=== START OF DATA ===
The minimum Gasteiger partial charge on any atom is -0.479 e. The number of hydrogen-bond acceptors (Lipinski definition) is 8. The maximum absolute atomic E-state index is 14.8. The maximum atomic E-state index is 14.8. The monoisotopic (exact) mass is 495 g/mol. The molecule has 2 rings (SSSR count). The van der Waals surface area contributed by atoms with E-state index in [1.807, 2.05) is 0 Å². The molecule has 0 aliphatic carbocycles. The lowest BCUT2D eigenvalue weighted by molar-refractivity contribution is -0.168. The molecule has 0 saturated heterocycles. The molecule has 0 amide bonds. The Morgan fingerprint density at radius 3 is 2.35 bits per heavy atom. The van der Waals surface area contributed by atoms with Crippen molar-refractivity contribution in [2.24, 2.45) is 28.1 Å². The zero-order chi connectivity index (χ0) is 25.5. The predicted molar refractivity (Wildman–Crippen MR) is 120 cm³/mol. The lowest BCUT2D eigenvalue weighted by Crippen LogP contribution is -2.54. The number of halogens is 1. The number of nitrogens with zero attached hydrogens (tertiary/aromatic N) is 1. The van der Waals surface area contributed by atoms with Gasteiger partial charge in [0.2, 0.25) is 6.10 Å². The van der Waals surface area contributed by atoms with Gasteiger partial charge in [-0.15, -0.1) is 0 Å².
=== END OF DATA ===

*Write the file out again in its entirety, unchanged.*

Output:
The minimum Gasteiger partial charge on any atom is -0.479 e. The number of hydrogen-bond acceptors (Lipinski definition) is 8. The maximum absolute atomic E-state index is 14.8. The maximum atomic E-state index is 14.8. The monoisotopic (exact) mass is 495 g/mol. The molecule has 2 rings (SSSR count). The van der Waals surface area contributed by atoms with E-state index in [1.807, 2.05) is 0 Å². The molecule has 0 aliphatic carbocycles. The lowest BCUT2D eigenvalue weighted by molar-refractivity contribution is -0.168. The molecule has 0 saturated heterocycles. The molecule has 0 amide bonds. The Morgan fingerprint density at radius 3 is 2.35 bits per heavy atom. The van der Waals surface area contributed by atoms with Crippen molar-refractivity contribution in [2.24, 2.45) is 28.1 Å². The zero-order chi connectivity index (χ0) is 25.5. The predicted molar refractivity (Wildman–Crippen MR) is 120 cm³/mol. The lowest BCUT2D eigenvalue weighted by Crippen LogP contribution is -2.54. The number of halogens is 1. The number of nitrogens with zero attached hydrogens (tertiary/aromatic N) is 1. The van der Waals surface area contributed by atoms with Gasteiger partial charge in [0.2, 0.25) is 6.10 Å². The van der Waals surface area contributed by atoms with Gasteiger partial charge in [-0.15, -0.1) is 0 Å².